For all that we've learned of it, the universe remains a mystery — and there can be a comfort in that unknowing. Electronic producer Max Cooper's Emergence explores how humanity came from nothing in an album that graces minimal techno, frostbitten ambient and emotionally-driven IDM. It's great on a pair of headphones, but if you have a chance to see Cooper live, the visuals that accompany his performance are enveloping, charting evolution in abstract landscapes and repeating shapes.
Featuring the sustained piano murmurings of Tom Hodge, "Myth" is among the album's most formless tracks, with sound design so rich that it melts into your ears. Think of Harold Budd and Brian Eno's ambient masterpiece The Pearl, stretched deep and twinkling. In a video, the Berlin-based Susi Sie straddles science and art: "I created constantly changing patterns by exploring the reactions of diverse liquid mixtures," she tells NPR. The red, white and black liquids move like impossible waves, curving landscapes still forming. Turn out the lights and go full-screen on this one.
Cooper details the album's concept and the visual's attempt at a black hole:
"This is a collaborative piece of music with the pianist Tom Hodge, with a video created by Susi Sie. It forms part of the Emergence LP and visual show. The Emergence story is built around the idea of natural laws which give rise to the world we live in. This particular chapter of the story delves into the ineffable side of the process of emergence and the almost mythical nature of some areas of science.
"Scientific ideas should be falsifiable and demonstrable irrespective of who is performing the tests. Most of the foundations of science are made solid with these principles, but much of modern science sits on more shaky ground as it becomes harder and harder to test new ideas.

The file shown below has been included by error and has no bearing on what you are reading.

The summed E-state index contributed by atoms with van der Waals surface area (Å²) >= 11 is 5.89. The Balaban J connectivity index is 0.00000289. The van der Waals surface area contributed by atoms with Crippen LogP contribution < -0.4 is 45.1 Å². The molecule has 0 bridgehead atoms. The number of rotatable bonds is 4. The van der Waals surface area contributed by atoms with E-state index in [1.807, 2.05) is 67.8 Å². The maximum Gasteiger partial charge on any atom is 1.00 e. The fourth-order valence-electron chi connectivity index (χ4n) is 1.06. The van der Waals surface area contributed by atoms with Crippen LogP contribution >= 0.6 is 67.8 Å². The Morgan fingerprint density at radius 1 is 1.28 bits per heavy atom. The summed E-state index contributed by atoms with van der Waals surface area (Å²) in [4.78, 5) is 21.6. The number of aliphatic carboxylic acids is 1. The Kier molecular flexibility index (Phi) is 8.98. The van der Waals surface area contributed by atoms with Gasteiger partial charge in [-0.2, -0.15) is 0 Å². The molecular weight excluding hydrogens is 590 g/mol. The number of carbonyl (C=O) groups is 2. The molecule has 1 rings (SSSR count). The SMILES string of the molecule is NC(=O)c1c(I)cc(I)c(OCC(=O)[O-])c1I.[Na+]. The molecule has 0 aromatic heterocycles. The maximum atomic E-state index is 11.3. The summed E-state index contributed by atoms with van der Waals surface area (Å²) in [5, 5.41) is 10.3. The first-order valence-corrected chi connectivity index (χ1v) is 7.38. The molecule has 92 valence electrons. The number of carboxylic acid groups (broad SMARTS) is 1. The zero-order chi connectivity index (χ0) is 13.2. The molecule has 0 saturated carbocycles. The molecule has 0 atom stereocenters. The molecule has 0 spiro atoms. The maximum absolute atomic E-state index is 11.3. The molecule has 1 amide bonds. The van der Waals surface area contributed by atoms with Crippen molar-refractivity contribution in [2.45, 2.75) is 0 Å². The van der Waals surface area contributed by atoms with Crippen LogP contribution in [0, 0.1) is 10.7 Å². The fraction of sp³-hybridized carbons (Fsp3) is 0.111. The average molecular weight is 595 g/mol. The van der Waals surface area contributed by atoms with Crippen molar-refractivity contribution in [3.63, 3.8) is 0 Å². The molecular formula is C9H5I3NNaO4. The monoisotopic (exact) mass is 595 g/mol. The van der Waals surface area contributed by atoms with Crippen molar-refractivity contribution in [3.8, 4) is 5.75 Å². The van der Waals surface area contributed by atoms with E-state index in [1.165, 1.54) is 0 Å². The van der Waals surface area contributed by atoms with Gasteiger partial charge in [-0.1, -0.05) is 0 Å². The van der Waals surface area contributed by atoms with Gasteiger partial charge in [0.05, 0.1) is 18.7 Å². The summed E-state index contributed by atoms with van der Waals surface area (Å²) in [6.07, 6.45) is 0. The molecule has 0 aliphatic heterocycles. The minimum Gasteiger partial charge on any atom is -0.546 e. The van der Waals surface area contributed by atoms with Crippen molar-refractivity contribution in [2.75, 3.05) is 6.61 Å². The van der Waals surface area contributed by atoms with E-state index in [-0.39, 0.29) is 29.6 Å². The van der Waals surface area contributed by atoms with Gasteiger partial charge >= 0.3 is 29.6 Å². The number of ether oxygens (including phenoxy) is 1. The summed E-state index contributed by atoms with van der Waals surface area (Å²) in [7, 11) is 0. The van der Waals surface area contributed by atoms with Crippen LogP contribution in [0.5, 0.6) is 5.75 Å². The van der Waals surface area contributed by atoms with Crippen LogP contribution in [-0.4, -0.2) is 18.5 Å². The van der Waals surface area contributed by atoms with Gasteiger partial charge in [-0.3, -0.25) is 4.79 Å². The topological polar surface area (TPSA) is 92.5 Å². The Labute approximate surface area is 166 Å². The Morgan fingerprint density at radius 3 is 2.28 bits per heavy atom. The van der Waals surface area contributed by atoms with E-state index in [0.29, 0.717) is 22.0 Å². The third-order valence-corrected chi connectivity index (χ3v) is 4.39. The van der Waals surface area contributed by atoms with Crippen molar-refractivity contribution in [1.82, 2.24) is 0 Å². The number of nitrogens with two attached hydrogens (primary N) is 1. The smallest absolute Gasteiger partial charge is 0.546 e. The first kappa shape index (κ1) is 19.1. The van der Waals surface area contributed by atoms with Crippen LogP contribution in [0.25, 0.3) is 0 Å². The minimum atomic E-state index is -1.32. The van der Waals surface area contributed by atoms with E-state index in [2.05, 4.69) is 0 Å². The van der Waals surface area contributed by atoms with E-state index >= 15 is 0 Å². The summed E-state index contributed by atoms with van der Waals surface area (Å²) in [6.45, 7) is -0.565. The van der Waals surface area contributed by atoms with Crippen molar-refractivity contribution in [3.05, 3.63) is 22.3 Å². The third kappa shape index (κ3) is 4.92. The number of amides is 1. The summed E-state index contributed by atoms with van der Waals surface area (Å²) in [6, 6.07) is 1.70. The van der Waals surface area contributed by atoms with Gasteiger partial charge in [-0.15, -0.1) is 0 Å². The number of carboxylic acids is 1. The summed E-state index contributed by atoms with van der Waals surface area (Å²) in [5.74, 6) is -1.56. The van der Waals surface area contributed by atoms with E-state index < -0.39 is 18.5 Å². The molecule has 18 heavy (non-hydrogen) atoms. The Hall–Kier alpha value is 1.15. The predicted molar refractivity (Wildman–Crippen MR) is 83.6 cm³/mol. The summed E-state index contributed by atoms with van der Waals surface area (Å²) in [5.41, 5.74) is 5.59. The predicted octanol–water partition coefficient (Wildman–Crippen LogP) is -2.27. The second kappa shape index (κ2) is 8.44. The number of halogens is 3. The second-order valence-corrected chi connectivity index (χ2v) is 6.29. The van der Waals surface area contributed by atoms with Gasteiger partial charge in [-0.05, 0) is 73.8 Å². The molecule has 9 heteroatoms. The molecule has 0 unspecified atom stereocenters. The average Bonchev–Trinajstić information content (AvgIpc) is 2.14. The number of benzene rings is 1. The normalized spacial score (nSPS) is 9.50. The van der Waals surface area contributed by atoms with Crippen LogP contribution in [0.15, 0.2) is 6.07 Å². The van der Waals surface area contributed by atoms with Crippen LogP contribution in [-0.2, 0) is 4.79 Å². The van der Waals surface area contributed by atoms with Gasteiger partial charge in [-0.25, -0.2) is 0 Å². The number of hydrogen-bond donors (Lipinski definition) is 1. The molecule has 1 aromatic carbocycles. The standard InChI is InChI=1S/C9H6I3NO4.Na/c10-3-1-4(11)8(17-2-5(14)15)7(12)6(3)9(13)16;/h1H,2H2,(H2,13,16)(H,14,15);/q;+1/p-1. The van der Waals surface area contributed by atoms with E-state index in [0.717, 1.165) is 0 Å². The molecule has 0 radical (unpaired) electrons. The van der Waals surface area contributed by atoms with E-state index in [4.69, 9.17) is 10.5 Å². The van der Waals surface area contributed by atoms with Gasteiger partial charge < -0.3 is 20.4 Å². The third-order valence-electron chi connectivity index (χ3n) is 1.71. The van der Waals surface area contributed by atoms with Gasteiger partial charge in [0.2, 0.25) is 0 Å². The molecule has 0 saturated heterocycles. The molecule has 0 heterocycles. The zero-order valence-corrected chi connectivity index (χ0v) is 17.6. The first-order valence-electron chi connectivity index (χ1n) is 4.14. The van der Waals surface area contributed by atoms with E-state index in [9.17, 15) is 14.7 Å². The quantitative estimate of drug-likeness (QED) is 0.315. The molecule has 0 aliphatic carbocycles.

"Often, these untested or untestable ideas are the most exciting and exotic, so they enter popular knowledge and, while being part of science, have a lot in common with myth and dogma. The idea of emergence also involves an unexpected, or unknown outcome, resulting from a simple defined system — it's a principle that specifically points out when we're surprised about how a system functions. I wanted to try and capture this mysterious feeling musically, and apply it to part of the visual story which sits outside of our knowledge — the part where we, the audience, fall into the black hole.
"Susi Sie is an artist from Berlin who specializes in filming secret combinations of different liquids with beautiful results. I thought that could be a nice way of unscientifically presenting what it might be like inside a black hole with light bending and warping under the influence of extreme gravity. Amongst other things, she also made the Beginning Of Life section of the Opening Ceremony for the 2016 Olympics.